In this Sunday’s issue of The New York Times Magazine, I have an article about preschool depression. The questions I ask are, first off, Is there such a thing as clinical depression in preschoolers? If so, how can you diagnosis such a disorder when three- and four year olds are generally unable to articulate their emotions with any degree of sophistication?
I worked on this story for almost a year, trying to show both sides — really, ALL sides because it’s such a complicated issue — of the story. Some readers may say, off the bat, that it’s impossible for young children to have a mental disorder. That the problem is parents or overreaching buy xanax professionals or the pharmaceutical industry. Others will be appalled that the question of early onset depression can even be in doubt. Many of those readers will probably have experienced or witnessed familial depression in their own lives. I hoped to fairly represent both points of views, and the many nuanced views that lie in between.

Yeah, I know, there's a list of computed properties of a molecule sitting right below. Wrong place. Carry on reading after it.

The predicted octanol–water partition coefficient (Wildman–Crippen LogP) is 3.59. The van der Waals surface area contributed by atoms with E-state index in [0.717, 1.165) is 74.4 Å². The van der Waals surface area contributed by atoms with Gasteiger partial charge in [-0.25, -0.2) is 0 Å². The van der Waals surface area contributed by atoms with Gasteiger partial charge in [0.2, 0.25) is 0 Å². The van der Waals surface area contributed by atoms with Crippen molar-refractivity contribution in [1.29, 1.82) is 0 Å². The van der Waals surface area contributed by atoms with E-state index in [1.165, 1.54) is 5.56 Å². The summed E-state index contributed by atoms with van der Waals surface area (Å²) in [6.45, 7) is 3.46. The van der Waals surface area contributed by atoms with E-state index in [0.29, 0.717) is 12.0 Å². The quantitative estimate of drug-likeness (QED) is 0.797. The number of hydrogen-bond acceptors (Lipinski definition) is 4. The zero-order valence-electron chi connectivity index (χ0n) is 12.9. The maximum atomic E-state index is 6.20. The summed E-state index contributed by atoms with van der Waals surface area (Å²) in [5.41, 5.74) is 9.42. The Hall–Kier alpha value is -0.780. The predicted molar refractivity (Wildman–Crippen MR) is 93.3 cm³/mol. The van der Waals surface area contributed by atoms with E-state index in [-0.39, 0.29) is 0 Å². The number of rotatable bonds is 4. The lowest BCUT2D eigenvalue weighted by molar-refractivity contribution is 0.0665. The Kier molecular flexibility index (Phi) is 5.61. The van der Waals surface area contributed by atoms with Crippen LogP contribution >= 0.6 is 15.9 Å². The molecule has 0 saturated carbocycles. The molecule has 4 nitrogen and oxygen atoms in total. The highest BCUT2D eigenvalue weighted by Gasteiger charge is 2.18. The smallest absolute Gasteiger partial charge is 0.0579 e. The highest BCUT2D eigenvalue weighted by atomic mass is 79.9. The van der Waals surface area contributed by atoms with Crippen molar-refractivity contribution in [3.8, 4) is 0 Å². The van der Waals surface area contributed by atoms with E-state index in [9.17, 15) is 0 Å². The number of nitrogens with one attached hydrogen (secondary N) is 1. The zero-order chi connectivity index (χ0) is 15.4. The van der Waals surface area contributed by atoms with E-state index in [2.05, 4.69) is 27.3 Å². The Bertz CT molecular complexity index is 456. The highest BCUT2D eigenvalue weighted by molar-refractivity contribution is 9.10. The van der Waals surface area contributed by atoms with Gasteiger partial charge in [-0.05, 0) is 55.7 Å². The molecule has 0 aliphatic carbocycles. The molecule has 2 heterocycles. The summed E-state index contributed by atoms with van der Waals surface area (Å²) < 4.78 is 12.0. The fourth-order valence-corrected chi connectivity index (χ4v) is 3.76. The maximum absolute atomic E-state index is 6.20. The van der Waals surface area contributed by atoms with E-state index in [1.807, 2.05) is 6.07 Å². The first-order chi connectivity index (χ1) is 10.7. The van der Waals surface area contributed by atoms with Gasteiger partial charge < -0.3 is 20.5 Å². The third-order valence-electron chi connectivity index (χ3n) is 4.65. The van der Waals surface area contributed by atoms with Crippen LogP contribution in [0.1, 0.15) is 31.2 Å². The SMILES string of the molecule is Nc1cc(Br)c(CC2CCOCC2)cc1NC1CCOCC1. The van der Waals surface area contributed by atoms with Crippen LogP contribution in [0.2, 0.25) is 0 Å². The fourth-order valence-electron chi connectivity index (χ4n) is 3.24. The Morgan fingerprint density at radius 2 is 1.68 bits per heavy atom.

So far, the story seems to be generating a good response, and their are lots of comments on Facebook as well as on Tara Parker-Pope’s Well blog. I’d love to hear from other readers here about what you think of the story and of the issue in general.